With no child care, Marikje strapped her infant in a baby carrier and tried to keep up with producing and selling “It’s Arthur’s Fault” products. But it wasn’t exactly practical or safe to cook boiling sauces and package products in her kitchen with a baby in tow.
Marikje was cobbling together care and keeping the business afloat. Then she became pregnant with her second child, then the pandemic hit and then the child care center that she had finally found a spot in for her older child closed its doors -- permanently.
“I had plans to go back to work after Artie was born. I was going to take a six week to three month maternity leave. But when child care fell through my business came to a complete standstill,” Marikje said.
By August of 2020, Marikje felt like she had no choice other than to put the business aside. “It’s so sad because the business was poised for such growth. ‘It’s Arthur’s Fault’ has been in Vermont for 21 years and we have such a committed following. But I just can’t make it work without child care,” Marikje said.
Marikje’s son Artie is now 16 months old. Her daughter Katherine is 4-and-a-half and starting preschool (but only three days a week). She wants to get the business back up and running but she doesn’t think she will be able to do it at the same level as before until Artie starts kindergarten.
“What I want to say is that if Vermont wants this business back, child care is the barrier,” Marikje said.
Marikje knows that stepping out of the workforce not only has immediate economic consequences for her family. Research shows time out of the workforce also has long-term impacts on the economic stability of women and their families. For example, a woman earning Vermont’s median income of $56,990 would lose out on $610,050 over her lifetime if she had a child at age 35 and remained out of the workforce until the child was eligible to enroll in kindergarten.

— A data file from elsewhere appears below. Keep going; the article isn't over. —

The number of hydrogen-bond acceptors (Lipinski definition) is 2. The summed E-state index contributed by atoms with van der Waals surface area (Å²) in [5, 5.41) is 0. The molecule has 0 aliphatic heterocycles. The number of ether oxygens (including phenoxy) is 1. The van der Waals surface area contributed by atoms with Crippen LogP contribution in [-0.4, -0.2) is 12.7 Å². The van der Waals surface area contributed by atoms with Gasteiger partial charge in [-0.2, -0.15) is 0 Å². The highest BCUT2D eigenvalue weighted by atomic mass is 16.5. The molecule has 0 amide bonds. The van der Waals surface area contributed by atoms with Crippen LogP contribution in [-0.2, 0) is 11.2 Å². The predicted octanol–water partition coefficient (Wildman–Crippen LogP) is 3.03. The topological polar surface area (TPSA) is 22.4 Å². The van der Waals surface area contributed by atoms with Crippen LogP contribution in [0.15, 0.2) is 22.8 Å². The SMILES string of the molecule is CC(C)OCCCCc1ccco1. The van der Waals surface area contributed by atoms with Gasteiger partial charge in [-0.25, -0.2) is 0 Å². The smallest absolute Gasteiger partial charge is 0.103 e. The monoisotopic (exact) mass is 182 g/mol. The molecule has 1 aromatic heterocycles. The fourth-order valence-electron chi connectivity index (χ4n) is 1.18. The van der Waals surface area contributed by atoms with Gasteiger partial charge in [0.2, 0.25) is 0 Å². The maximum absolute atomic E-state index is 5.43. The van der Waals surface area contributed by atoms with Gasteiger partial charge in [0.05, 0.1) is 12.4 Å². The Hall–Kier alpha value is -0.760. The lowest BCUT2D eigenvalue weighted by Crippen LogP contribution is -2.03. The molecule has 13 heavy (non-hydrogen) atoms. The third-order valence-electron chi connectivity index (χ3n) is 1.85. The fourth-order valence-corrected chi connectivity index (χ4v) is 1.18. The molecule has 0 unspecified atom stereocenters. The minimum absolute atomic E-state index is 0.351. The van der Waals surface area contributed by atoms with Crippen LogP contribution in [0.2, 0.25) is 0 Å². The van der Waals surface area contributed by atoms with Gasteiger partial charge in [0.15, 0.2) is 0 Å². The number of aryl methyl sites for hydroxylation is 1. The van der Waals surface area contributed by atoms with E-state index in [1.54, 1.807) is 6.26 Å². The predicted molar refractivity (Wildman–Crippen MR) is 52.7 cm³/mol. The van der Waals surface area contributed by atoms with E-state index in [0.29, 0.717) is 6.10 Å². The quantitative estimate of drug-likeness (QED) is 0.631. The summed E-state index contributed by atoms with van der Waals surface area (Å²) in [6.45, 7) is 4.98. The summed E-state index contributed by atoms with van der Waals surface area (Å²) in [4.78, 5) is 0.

When women can’t succeed in the workforce, it doesn’t just hurt them and their families, it hurts Vermont’s economy now and in the future.
When the pandemic hit, Cara Tobin had a 7-month-old and a 4-year-old at home and was working 50-plus hours a week as the chef/owner of Honey Road in Burlington.
In the initial weeks, her husband cut back his work hours so Cara could be in the restaurant. But that was a short-term solution. “Eventually we had to hire more people in the kitchen because I had no child care and couldn’t be there,” Cara said.
As the pandemic wreaked havoc on the restaurant industry across the country, Cara’s business had to take on extra expenses because she and her employees were juggling parenting without school or child care.
“We only operate four days a week because we don’t have enough coverage; we’re constantly juggling each other’s schedules and child care needs,” Cara said. “Even with assistance from PPP loans and state grants, we’ve been losing money every week and every month.”
Cara put her infant on waitlists for child care programs before the pandemic started. A year and a half later she still hasn’t found a child care spot for the now 2-year-old. “Now we have him on lists for preschool for the fall of 2022,” Cara said.
The irony of all this is that Cara opened Honey Road with a vision to create a restaurant counter-culture that supports parents, especially women, to be able to balance raising a family with a career in the restaurant industry.